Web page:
Just over sixteen months after this church was consecrated, it was burned to the ground during the Battle of Marianna. The order was given for the Federal troops to torch the church on September 27, 1864, partly due to the fact that several defenders of the town refused to surrender and continued shooting down from high inside the belfry. As the troops were making ready to fire the church, against the objections of a Union officer, someone rushed inside to save the pulpit Bible. Tradition holds that it was 20-year-old Major Nathan Cutler of the 2nd Maine Cavalry. Legend tells that as Cutler left the church he was blasted from his saddle by the buckshot of Frank Baltzell and another teenager whose identity has been lost to time. However there is documentation of Cutler being injured in the initial charge of the raid, making it improbable that it was he who saved the Bible. The Holy Bible was in fact saved that day. It was delivered to the home of the rector, The Rev. Mr. William T. Saunders, and is displayed in a glassed case in the present church. (Sandra Picture #1 should be near this. Caption: The Holy Bible that was saved from the flames in 1864 is displayed beneath a window that is in memory of Sarah Gorrie Robinson, daughter of Dr. John Gorrie, inventor of artificial ice.)
St. Luke’s parishioners worshiped in the First Presbyterian Church building until a third St. Luke’s building could be completed. Although it was slightly smaller, this building was a copy of the one that was burned in 1864. The Rev. Dr. Willard Birney Hudson was rector during its construction. When it was finished in the spring of 1879, the young Dr. Hudson went up on the roof in the moonlight to erect the gilded cross on top of the east end of the building. He left the next morning to work among sufferers in a yellow fever epidemic in Memphis, Tennessee, never to return to Marianna.
It was January 18, 1889, almost ten years later, before this third church building was consecrated by The Rt. Rev. Edwin G. Weed, Third Bishop of Florida. It could have taken ten years for the consecration, partly because the entire state was one diocese until 1892 and travel was slow. For instance Bishop Weed had to take a train to New York and journey by fruit boat to the keys when he visited the Key West Parish!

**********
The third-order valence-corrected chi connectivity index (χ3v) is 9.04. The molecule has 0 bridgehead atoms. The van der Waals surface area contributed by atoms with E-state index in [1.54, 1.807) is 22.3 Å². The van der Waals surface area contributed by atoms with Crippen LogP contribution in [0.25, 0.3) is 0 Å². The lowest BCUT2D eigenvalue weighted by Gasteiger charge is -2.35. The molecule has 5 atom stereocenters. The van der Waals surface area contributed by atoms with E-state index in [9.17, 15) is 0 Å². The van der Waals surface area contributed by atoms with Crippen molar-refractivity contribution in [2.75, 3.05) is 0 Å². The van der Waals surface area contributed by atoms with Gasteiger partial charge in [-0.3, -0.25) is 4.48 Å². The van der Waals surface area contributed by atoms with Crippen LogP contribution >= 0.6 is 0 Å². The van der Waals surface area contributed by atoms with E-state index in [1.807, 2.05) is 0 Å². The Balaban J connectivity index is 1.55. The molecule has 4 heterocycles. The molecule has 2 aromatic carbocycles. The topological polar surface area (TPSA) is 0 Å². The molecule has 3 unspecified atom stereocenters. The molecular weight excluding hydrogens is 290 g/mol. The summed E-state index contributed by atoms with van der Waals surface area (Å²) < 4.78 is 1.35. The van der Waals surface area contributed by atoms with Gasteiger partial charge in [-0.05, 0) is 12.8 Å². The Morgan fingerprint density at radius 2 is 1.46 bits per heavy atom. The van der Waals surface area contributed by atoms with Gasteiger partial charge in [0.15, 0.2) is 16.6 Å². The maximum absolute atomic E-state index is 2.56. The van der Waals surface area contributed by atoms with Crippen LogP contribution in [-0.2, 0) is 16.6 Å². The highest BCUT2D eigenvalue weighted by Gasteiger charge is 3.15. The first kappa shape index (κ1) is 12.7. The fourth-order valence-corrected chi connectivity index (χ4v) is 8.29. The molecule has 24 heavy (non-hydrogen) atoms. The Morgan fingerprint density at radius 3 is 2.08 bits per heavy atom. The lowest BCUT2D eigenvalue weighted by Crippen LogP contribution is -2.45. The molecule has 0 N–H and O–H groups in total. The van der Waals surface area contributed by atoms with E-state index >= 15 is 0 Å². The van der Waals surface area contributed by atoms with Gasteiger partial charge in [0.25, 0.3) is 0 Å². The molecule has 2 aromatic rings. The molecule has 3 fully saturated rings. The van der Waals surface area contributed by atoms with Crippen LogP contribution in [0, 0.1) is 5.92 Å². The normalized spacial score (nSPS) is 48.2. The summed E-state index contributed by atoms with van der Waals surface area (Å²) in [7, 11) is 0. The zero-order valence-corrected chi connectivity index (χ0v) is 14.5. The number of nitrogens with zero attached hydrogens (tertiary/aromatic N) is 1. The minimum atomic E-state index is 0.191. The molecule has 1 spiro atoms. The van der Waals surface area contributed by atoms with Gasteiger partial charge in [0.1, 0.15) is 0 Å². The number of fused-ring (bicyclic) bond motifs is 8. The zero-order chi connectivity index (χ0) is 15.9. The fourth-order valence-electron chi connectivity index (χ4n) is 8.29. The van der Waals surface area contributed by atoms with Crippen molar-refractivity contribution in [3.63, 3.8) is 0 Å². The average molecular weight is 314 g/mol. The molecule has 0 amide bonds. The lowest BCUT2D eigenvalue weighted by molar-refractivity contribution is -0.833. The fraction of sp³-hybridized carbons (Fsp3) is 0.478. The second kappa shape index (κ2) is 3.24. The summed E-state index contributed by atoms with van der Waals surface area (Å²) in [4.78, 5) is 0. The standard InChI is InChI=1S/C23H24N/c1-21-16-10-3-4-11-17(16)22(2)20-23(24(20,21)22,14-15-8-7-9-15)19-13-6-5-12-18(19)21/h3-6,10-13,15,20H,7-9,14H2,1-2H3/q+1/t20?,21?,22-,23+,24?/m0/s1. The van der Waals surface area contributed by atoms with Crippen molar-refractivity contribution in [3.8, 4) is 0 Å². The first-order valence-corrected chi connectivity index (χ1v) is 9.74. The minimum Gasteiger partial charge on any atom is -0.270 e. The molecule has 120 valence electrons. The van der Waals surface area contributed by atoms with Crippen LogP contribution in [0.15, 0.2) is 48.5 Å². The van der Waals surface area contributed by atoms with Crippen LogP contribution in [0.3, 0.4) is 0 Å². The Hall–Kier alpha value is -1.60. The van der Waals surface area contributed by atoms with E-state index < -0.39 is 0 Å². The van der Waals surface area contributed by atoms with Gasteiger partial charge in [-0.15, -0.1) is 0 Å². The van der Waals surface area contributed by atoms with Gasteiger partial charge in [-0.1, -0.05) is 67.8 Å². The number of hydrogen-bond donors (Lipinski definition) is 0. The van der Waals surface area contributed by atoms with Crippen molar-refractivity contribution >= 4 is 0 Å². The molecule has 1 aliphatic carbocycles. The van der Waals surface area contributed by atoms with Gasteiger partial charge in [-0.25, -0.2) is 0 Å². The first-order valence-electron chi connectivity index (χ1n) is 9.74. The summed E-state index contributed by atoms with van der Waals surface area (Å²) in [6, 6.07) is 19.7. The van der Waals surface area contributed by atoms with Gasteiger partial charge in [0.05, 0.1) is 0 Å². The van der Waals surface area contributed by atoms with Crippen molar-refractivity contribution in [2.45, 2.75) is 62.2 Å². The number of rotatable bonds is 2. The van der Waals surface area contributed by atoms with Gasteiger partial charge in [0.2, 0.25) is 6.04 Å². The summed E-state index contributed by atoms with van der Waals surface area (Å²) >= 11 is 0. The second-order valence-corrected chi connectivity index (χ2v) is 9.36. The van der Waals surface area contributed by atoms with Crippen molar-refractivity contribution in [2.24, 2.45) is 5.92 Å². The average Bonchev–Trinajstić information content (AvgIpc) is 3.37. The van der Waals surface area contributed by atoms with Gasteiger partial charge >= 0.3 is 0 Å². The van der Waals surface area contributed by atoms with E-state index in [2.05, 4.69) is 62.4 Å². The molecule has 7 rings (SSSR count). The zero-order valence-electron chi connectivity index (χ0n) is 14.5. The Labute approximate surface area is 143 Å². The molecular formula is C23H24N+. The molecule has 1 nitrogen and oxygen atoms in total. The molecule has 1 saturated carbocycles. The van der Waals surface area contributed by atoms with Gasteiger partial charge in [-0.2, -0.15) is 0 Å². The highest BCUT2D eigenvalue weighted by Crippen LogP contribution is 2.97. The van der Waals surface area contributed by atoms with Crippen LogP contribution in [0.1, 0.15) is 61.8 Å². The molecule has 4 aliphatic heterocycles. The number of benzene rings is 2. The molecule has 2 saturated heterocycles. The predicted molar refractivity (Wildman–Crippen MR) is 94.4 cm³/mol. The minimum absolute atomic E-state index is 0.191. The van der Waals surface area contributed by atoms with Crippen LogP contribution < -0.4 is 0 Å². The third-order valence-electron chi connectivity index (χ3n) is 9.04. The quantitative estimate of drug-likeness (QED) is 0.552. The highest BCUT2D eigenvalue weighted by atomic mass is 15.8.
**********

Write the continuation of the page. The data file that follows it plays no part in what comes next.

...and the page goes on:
After The Rev. Mr. Hudson several of the St. Luke’s rectors were shared with Trinity Episcopal Church in Apalachicola. Imagine the difficulty of the horseback trips required of The Rev. Cornelius Apple and other rectors who served both parishes. The Rev. Mr. Jesse Richard Bicknell, rector of St. Luke’s, 1895-1897, did not need to divide his energy and was able to devote all of his time to St. Luke’s Parish. Father Bicknell was particularly interested in young people. He once took the Sunday School children on a picnic to Natural Bridge Cave when it was lighted only by the candles they carried. According to Elizabeth MacKinnon Anderson in “The History of St. Luke’s Episcopal Church” page 44, one fearful little girl trembled when the routine order was given to blow out the candles. Then when Mr. Bicknell said in jest, “Where are the matches? Oh, I left them on the rock outside the cave,” she is reported to have let out a “Comanche” yell; and there was light!